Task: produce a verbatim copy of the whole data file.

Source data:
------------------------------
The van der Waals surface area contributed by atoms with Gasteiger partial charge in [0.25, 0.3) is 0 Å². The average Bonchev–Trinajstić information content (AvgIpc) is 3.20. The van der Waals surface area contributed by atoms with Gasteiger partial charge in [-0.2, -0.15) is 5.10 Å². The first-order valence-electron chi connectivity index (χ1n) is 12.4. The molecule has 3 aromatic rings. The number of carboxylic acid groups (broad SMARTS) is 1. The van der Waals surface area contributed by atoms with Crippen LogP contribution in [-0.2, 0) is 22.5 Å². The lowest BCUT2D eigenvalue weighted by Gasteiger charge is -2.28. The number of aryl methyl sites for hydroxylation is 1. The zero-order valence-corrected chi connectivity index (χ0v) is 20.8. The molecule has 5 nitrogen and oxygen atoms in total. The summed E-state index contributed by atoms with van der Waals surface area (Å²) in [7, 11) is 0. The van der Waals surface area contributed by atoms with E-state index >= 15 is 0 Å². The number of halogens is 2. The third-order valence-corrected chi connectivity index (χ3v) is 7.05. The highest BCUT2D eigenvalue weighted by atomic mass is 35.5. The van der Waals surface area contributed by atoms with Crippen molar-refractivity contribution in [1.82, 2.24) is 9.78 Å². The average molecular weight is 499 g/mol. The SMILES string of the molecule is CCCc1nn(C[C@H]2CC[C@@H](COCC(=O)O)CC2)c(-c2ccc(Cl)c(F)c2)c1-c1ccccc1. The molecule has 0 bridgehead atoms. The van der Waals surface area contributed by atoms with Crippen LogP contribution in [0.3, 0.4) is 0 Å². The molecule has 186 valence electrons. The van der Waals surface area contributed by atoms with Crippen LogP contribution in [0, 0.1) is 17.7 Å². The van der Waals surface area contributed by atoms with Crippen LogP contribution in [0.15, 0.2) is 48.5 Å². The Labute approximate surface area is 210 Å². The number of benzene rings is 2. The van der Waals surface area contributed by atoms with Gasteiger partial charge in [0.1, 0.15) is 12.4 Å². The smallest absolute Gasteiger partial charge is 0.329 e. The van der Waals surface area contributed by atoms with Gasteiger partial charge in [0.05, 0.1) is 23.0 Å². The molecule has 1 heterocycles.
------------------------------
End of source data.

The van der Waals surface area contributed by atoms with Gasteiger partial charge in [0.25, 0.3) is 0 Å². The average Bonchev–Trinajstić information content (AvgIpc) is 3.20. The van der Waals surface area contributed by atoms with Gasteiger partial charge in [-0.2, -0.15) is 5.10 Å². The first-order valence-electron chi connectivity index (χ1n) is 12.4. The molecule has 3 aromatic rings. The number of carboxylic acid groups (broad SMARTS) is 1. The van der Waals surface area contributed by atoms with Crippen LogP contribution in [-0.2, 0) is 22.5 Å². The lowest BCUT2D eigenvalue weighted by Gasteiger charge is -2.28. The number of aryl methyl sites for hydroxylation is 1. The zero-order valence-corrected chi connectivity index (χ0v) is 20.8. The molecule has 5 nitrogen and oxygen atoms in total. The summed E-state index contributed by atoms with van der Waals surface area (Å²) in [7, 11) is 0. The van der Waals surface area contributed by atoms with E-state index >= 15 is 0 Å². The number of halogens is 2. The third-order valence-corrected chi connectivity index (χ3v) is 7.05. The highest BCUT2D eigenvalue weighted by atomic mass is 35.5. The van der Waals surface area contributed by atoms with Crippen molar-refractivity contribution in [1.82, 2.24) is 9.78 Å². The average molecular weight is 499 g/mol. The SMILES string of the molecule is CCCc1nn(C[C@H]2CC[C@@H](COCC(=O)O)CC2)c(-c2ccc(Cl)c(F)c2)c1-c1ccccc1. The molecule has 0 bridgehead atoms. The van der Waals surface area contributed by atoms with Crippen LogP contribution in [0.3, 0.4) is 0 Å². The molecule has 186 valence electrons. The van der Waals surface area contributed by atoms with Crippen LogP contribution in [0, 0.1) is 17.7 Å². The van der Waals surface area contributed by atoms with Crippen LogP contribution in [0.15, 0.2) is 48.5 Å². The Labute approximate surface area is 210 Å². The number of benzene rings is 2. The van der Waals surface area contributed by atoms with Gasteiger partial charge in [0.1, 0.15) is 12.4 Å². The smallest absolute Gasteiger partial charge is 0.329 e. The van der Waals surface area contributed by atoms with Gasteiger partial charge in [0.05, 0.1) is 23.0 Å². The molecule has 1 heterocycles.